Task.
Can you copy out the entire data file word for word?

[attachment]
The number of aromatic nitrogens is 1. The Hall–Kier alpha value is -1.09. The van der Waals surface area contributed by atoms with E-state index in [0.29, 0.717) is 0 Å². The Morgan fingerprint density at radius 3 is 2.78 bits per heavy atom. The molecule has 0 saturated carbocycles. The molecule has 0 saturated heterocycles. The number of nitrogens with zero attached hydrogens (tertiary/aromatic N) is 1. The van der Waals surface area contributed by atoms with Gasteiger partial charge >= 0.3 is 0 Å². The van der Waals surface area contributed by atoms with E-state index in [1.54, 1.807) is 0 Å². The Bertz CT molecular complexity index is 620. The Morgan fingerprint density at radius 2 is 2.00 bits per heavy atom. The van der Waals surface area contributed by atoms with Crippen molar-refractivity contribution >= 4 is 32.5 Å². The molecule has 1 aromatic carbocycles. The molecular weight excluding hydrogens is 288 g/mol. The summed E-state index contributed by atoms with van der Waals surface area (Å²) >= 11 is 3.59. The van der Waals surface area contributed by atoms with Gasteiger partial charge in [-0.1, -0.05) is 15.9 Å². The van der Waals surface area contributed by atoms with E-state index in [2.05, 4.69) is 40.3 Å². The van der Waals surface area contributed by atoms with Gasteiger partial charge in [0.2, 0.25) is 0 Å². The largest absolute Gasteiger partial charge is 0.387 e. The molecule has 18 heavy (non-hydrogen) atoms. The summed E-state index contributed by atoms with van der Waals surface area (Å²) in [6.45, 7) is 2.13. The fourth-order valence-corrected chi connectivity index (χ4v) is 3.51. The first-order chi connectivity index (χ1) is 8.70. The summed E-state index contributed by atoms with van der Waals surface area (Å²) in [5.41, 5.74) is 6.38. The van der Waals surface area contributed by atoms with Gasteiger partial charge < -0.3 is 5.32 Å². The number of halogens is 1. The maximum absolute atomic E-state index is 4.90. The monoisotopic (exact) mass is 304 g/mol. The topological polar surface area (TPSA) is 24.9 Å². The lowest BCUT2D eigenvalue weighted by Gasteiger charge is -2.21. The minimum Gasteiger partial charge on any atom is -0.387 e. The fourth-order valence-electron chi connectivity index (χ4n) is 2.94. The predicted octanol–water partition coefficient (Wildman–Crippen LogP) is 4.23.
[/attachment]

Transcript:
The number of aromatic nitrogens is 1. The Hall–Kier alpha value is -1.09. The van der Waals surface area contributed by atoms with E-state index in [0.29, 0.717) is 0 Å². The Morgan fingerprint density at radius 3 is 2.78 bits per heavy atom. The molecule has 0 saturated carbocycles. The molecule has 0 saturated heterocycles. The number of nitrogens with zero attached hydrogens (tertiary/aromatic N) is 1. The van der Waals surface area contributed by atoms with Gasteiger partial charge >= 0.3 is 0 Å². The van der Waals surface area contributed by atoms with E-state index in [1.54, 1.807) is 0 Å². The Bertz CT molecular complexity index is 620. The Morgan fingerprint density at radius 2 is 2.00 bits per heavy atom. The van der Waals surface area contributed by atoms with Crippen molar-refractivity contribution >= 4 is 32.5 Å². The molecule has 1 aromatic carbocycles. The molecular weight excluding hydrogens is 288 g/mol. The summed E-state index contributed by atoms with van der Waals surface area (Å²) >= 11 is 3.59. The van der Waals surface area contributed by atoms with Gasteiger partial charge in [-0.1, -0.05) is 15.9 Å². The van der Waals surface area contributed by atoms with E-state index in [2.05, 4.69) is 40.3 Å². The van der Waals surface area contributed by atoms with Gasteiger partial charge in [0.2, 0.25) is 0 Å². The largest absolute Gasteiger partial charge is 0.387 e. The molecule has 18 heavy (non-hydrogen) atoms. The summed E-state index contributed by atoms with van der Waals surface area (Å²) in [6.45, 7) is 2.13. The fourth-order valence-corrected chi connectivity index (χ4v) is 3.51. The first-order chi connectivity index (χ1) is 8.70. The summed E-state index contributed by atoms with van der Waals surface area (Å²) in [5.41, 5.74) is 6.38. The van der Waals surface area contributed by atoms with Gasteiger partial charge < -0.3 is 5.32 Å². The number of halogens is 1. The maximum absolute atomic E-state index is 4.90. The monoisotopic (exact) mass is 304 g/mol. The topological polar surface area (TPSA) is 24.9 Å². The lowest BCUT2D eigenvalue weighted by Gasteiger charge is -2.21. The minimum Gasteiger partial charge on any atom is -0.387 e. The fourth-order valence-electron chi connectivity index (χ4n) is 2.94. The predicted octanol–water partition coefficient (Wildman–Crippen LogP) is 4.23.